Oil has just been pathetic all week, but that's the problem with giving Goldman et al Federal money to do what they want with, as their beloved oil stocks have been propped up all week. The refiners in particular have benefited from raising gasoline prices, while the crude they purchase dropped $5 for the week. The performance of oil against the dollar leads us to believe that there is BIG TROUBLE afoot if the dollar should start forming a nice W on the bounce.
Notice the patterns. If you believe the markets will bounce, then you must believe the dollar will bounce. And if the dollar bounces then oil should fall (plus the chart looks weak anyway). Wen Jiabao spent much of his press conference last night reassuring investors that "China's purchases of U.S. dollar assets are mutually beneficial. China's formation of an investment company for its foreign-exchange reserves will not affect U.S. dollar assets." Mr. Wen said the goal of the new agency will be to "preserve and increase" the value of China's foreign-exchange holdings. All right, maybe we can start calling him "Helicopter Wen!" (see Liquidity Trap)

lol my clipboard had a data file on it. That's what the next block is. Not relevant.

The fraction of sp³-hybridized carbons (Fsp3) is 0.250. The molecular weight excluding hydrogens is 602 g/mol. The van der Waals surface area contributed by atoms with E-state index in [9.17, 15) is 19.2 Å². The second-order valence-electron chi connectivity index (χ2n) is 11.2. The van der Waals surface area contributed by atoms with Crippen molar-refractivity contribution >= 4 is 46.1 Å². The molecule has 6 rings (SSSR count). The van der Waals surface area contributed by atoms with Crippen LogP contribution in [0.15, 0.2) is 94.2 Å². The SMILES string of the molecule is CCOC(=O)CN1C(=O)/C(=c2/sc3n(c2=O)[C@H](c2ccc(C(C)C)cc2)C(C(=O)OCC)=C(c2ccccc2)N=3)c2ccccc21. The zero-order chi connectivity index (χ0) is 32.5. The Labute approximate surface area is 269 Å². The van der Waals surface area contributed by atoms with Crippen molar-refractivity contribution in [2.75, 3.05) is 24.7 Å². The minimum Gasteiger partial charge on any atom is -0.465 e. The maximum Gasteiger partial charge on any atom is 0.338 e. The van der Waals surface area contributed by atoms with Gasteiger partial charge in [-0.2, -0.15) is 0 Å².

As it's expiration day we'll be busy, busy, busy cleaning up the portfolio, but let's make sure we have some index puts and calls lined up as momentum plays. We already have plenty of Diamonds Trust Series 1 ETF (NYSEARCA:DIA) Apr puts, and the NASDAQ 100 Trust Shares ETF (QQQQ) puts, in case today goes badly. I think I'll be looking at DIA $122s as a momentum play if we break up, and the S&P 500 Index (NYSEARCA:SPY) $139s should be right on the money. Both of these are day-trade protection while we decide what to do with our puts, but I will be surprised if I have to trigger either of these plays today.
Have a great weekend,
Read all of Phil Davis's articles on Seeking Alpha